O’Brien got paid for her troubles. In June Marquette announced that it had “reached a mutually acceptable resolution” with her to avert a discrimination suit. But the school could have avoided this mess if the search committee that recommended O’Brien for the position had taken the time to do a quick Internet search. O’Brien’s faculty page on the Seattle University website includes a link to her c.v. with a complete list of her writings. The search committee clearly flunked its homework assignment.
• Saudi Arabia has never been known for its tolerance of non-Muslim faiths. Non-Muslims in the desert kingdom are prohibited from practicing their faith in public, and customs agents at Saudi airports confiscate crucifixes, Bibles, and the Star of David. Muslims found guilty of converting to another religion can be executed. But in June came a small sign that this overwhelmingly Muslim nation might be reassessing its hostility toward non-Muslims. Leonard Swidler, who teaches Roman Catholic thought and interreligious dialogue at Temple University in Philadelphia, was invited to Al-Imam Muhammad Ibn Saud Islamic University in Riyadh to exchange views with the faculty. Swidler has discussed potential areas of future collaboration between the Dialogue Institute and the university’s King Abdullah bin Abdul Aziz Center for Islamic Contemporary Studies and Dialogue of Civilizations, which was established in 2008. “We need to understand each other,” said Abdulmohsin Al Sumih, the center’s dean, according to the Christian Science Monitor. “That’s why we are very keen to see Professor Swidler with us here in our university.” We hope and pray that this type of friendly contact can lead, eventually, to better relations between Islam and the West and can build religious tolerance in Saudi Arabia and other Muslim nations. It’s well past time.
• This one’s either a sad commentary on the need for status, a happy testament to the cleverness of New Yorkers, or an indication of the desperation locals feel when it comes to parking their cars. Or, perhaps, all three. Recently, a Brooklyn man posted a Craigslist ad offering any willing party the opportunity to surrender his or her parking spot to his shiny new BMW—for free. And what does the parking-spot owner gain from this? The ad explains: “Not only will it increase your status in the neighborhood, but it will also make your house look good! I’m a pretty generous person, so I want nothing in return for this privilege!” These pages have spoken, in the past, of New York City as the “prolepsis of the New Jerusalem.” Perhaps that refers only to Manhattan.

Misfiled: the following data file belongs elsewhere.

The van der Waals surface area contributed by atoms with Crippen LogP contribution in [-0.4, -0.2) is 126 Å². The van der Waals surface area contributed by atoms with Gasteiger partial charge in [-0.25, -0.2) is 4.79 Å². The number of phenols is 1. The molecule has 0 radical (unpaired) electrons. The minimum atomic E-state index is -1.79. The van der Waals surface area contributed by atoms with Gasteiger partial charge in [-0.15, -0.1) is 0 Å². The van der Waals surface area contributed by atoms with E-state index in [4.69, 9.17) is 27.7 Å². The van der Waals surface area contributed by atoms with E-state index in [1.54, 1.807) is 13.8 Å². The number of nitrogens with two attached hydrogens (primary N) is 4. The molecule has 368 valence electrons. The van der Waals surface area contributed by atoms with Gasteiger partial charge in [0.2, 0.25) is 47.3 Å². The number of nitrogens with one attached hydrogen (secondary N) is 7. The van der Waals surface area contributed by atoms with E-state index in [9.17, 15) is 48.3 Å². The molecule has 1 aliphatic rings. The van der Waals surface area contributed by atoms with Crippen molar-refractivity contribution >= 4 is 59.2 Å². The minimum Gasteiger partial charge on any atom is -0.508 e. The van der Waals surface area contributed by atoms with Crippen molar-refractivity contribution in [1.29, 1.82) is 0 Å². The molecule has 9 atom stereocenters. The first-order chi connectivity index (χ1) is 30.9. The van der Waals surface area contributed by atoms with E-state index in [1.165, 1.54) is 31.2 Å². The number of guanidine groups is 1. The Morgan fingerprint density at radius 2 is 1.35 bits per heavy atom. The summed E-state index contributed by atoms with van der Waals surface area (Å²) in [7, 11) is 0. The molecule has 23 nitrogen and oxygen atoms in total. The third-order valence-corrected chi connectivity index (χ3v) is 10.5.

• Many of us have grown frustrated with the environmentalist movement, at times because of its demand for what feels like religious observance, and at other times because of a blurry distinction between sensible and lunatic approaches. To follow the logic of some environmentalists, human beings are inextricably part of the problem behind climate disruption: We can labor to diminish our net harm to Mother Earth, but it remains clear that our presence and consumption cause harm. So, then, would the passing away of the human race make things better? Or would the earth be better off if we kept ourselves alive? Well, both—and neither. While dying off would, we’re told, be quite pleasing to Gaia, dying itself is an environmentally expensive proposition. As a recent Time article noted:
Death, despite being the most natural of processes, is bad for the environment. Coffins, most of which are made from nonbiodegradable chipboard, take up valuable land space. Even when coffins are biodegradable, embalming liquid, which often contains carcinogenic formaldehyde, can leak into the soil. Cremation, during which remains are burned at 1,562°F (850°C), comes with its own problems. According to the research of University of Melbourne professor Roger Short, the process can create up to 350 lb. (160 kg) of greenhouse gases per corpse, including the remains of the coffin.
So if both living and dying are bad for the earth, we can only hope the green movement can establish some magisterial authority to explain to us exactly what it is we should do. Otherwise we’ll have to keep listening to Al Gore.